The compositions and methods of the present invention may comprise or use iron. A primary function of iron is to carry oxygen to bodily tissues via the hemoglobin part of red blood cells. Supplemental intake of iron is critical to preventing anemia, a disorder associated with a variety of physiological states including, for example, pregnancy. Bothwell, 72(Supp.) AM. J. CLIN. NUTR. 257S-64S (2000). Severe anemia may have adverse effects upon a mother and a fetus. Specifically, significant depression of hemoglobin has been associated with poor pregnancy outcome. Black, supra; Sifakis & Pharmakides, 900 ANN. N.Y. ACAD. SCI. 125-36 (2000). The compositions and methods of the present invention may include iron in either chelated or nonchelated form. In a specific embodiment of the present invention, iron may be included in the form of polysaccharide iron complex. In another specific embodiment, iron may be included in the form of an equivalent molar amount of ferrous fumurate. In another specific embodiment, iron may be included in amounts ranging from about 14 mg to about 44 mg. In another specific embodiment, iron may be included in amounts ranging from about 23 mg to about 35 mg. In another specific embodiment, iron may be included in amounts ranging from about 26 mg to about 32 mg. In another embodiment, iron may be included in an amount of about 29 mg.

The compositions and methods of the present invention may comprise or use magnesium. Magnesium is found primarily in both bone and muscle and is important for over 300 different enzyme reactions. A primary function of magnesium is to bind to phosphate groups in adenosine triphosphate (ATP), thereby forming a complex that assists in the transfer of ATP phosphate. Magnesium also functions within cells as a membrane stabilizer. Magnesium plays roles in nucleic acid synthesis, glycolysis, transcription of DNA and RNA, amino acid activation, membrane transport, transketolase reactions, and protein synthesis. James L. L. Groff et al., ADVANCED NUTRITION AND HUMAN METABOLISM 341 (2d ed. 1996). It is also involved in the formation of cAMP, a cytosolic second messenger that plays a role in cell signaling mechanisms. Magnesium also functions both synergistically and antagonistically with calcium in neuromuscular transmission. RDA, supra at 188. Specifically, magnesium is critical for the maintenance of electrochemical potentials of nerve and muscle membranes and the neuromuscular junction transmissions, particularly important in the heart. Not surprisingly, magnesium deficiency is tied to cardiovascular disease and hypertension. Agus et al., 17 CRIT. CARE CLIN. 175-87 (2001). Indeed, oral magnesium therapy improves endothelial function in patients with coronary disease. Shechter et al., 102 CIRCULATION 2353-58 (2000).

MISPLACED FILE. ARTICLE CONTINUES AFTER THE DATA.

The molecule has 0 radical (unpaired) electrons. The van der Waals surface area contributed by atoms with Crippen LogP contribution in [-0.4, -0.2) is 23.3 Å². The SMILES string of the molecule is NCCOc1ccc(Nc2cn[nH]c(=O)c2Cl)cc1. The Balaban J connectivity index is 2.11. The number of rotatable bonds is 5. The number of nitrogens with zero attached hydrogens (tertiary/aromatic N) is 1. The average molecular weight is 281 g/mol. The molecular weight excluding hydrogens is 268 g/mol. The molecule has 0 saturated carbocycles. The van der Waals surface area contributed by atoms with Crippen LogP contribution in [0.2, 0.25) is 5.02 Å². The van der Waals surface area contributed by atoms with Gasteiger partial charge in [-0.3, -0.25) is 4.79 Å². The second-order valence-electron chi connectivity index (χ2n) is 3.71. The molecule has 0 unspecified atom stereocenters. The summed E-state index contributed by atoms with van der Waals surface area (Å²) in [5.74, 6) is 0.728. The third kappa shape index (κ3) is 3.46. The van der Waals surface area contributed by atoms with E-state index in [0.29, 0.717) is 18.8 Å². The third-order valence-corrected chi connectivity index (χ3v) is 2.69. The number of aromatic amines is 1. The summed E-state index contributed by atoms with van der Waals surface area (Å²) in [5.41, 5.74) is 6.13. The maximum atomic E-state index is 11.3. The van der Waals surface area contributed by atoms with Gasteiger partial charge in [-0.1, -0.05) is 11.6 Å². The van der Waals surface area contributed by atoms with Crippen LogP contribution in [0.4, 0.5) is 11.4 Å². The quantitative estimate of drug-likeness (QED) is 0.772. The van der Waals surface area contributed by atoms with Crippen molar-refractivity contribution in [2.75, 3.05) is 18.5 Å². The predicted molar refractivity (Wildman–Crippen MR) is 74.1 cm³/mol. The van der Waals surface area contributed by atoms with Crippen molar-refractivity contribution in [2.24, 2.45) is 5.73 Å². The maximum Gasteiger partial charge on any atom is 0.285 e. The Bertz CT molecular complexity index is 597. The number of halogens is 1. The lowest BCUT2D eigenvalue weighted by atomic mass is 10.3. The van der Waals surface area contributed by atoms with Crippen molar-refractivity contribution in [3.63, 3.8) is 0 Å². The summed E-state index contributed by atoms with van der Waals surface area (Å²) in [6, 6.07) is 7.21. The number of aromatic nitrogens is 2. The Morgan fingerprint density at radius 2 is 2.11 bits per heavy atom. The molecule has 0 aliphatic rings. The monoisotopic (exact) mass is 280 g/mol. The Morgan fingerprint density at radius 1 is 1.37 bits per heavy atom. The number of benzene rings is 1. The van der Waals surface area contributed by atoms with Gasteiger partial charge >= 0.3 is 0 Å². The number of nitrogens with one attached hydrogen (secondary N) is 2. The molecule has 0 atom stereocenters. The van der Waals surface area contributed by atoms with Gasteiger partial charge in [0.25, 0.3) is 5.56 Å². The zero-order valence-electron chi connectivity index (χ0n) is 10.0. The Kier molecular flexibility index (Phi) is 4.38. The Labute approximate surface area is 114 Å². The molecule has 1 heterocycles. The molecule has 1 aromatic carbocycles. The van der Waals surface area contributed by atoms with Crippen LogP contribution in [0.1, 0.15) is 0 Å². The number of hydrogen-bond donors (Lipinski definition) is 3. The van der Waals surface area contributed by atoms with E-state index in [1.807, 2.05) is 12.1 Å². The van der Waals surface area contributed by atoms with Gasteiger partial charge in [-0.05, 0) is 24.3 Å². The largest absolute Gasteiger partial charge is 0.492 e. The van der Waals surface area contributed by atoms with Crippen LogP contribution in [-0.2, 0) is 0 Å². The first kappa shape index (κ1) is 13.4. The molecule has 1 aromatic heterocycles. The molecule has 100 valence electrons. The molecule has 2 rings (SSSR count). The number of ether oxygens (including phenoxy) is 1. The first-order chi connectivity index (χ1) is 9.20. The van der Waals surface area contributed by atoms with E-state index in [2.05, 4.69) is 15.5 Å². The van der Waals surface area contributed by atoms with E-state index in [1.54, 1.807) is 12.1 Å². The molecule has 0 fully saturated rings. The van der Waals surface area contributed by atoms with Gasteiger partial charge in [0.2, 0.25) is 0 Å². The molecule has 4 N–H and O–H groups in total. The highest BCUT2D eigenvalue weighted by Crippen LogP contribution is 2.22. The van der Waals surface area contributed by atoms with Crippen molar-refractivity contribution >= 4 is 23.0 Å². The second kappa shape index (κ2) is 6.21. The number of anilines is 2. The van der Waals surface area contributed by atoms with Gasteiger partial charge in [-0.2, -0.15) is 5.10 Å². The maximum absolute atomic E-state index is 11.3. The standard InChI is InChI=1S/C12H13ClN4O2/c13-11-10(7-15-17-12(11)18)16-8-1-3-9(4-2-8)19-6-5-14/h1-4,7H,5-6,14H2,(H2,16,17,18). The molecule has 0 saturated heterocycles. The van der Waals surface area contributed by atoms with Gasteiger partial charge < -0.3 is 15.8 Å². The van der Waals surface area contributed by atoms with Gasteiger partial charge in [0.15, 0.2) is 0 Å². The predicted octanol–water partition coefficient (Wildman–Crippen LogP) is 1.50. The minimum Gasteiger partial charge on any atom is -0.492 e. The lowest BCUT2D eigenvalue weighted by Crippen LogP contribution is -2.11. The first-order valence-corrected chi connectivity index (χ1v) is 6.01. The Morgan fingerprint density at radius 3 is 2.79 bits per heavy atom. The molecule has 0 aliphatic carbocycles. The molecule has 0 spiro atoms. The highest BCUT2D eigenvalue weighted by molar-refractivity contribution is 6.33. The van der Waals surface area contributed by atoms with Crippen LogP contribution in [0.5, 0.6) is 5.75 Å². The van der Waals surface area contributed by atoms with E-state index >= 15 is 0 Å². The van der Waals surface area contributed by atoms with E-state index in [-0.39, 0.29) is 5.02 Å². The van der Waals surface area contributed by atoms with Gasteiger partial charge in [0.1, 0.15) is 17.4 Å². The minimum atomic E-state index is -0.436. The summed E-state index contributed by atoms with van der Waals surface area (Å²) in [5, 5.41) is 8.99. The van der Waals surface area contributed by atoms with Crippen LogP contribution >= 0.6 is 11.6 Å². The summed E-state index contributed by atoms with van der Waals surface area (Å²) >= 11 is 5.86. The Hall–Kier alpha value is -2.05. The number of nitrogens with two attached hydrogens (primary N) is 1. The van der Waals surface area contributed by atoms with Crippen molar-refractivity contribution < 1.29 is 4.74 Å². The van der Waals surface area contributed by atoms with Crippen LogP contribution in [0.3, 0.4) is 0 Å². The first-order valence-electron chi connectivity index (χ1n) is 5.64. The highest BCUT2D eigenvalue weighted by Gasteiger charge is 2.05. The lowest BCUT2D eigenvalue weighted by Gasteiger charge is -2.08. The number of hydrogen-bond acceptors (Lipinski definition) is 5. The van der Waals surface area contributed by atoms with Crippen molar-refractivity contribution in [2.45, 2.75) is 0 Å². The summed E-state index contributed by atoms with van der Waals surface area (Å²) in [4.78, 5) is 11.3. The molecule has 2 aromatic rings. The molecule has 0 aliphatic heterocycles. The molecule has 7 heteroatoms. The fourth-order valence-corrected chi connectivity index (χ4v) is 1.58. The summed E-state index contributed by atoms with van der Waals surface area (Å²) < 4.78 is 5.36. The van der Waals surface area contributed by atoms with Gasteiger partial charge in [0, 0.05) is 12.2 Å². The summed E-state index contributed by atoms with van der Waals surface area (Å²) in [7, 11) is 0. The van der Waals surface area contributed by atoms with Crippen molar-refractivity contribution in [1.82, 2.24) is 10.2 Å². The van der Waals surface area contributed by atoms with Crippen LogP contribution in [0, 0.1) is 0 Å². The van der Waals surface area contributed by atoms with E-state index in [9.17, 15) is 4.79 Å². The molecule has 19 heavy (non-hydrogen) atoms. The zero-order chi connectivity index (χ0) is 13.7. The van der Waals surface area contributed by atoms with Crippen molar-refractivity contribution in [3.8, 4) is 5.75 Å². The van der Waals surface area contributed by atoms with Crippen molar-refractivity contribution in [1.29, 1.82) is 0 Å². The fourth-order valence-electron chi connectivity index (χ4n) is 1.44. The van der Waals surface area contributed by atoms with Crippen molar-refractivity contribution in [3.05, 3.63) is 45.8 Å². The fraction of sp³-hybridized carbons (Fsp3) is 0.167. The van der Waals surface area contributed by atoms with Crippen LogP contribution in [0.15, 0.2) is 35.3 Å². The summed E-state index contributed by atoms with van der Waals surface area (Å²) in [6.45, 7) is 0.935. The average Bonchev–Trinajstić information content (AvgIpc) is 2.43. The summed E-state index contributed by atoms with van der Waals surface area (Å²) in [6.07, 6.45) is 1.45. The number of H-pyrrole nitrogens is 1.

Magnesium is available in a variety of salts and can be included in the compositions and methods of the present invention in either chelated or nonchelated form. In one specific embodiment of the present invention, magnesium may be included in the form of magnesium oxide. In another specific embodiment, magnesium may be included in amounts ranging from about 12 mg to about 38 mg. In another specific embodiment, magnesium may be included in amounts ranging from about 20 mg to about 30 mg. In another specific embodiment, magnesium may be included in amounts ranging from about 22.5 mg to about 27.5 mg. In another embodiment, magnesium may be included in an amount of about 25 mg.

The compositions and methods of the present invention may comprise or use zinc. Zinc plays a role in numerous metabolic activities such as nucleic acid production, protein synthesis, and development of the immune system. There are more than 200 zinc metalloenzymes including aldolase, alcohol dehydrogenase, RNA polymerase, and protein kinase C. Zima et al., 17 BLOOD PURIF. 182-86 (1999). Zinc stabilizes RNA and DNA structures, forms zinc fingers in nuclear receptors, and is a component of chromatin proteins involved in transcription and replication. Deficiencies of zinc during pregnancy have been shown to contribute to severe fetal abnormalities. Srinivas et al., 68(6) INDIAN J. PEDIATR. 519-22 (2001); Yang et al., 13(4) BIOMED. ENVIRON. SCI. 280-86 (2000); King, 71 (Supp.) AM. J. CLIN. NUTR. 1334S-43S (2000). Zinc is available in many forms and may be included in the compositions and methods of the present invention in chelated or nonchelated form. In a specific embodiment of the present invention, zinc may be included in the form of zinc oxide. In another specific embodiment, zinc may be included in amounts ranging from about 7 mg to about 23 mg. In another specific embodiment, zinc may be included in amounts ranging from about 12 mg to about 18 mg. In another specific embodiment, zinc may be included in amounts ranging from about 13.5 mg to about 16.5 mg. In another embodiment, zinc may be included in an amount of about 15 mg.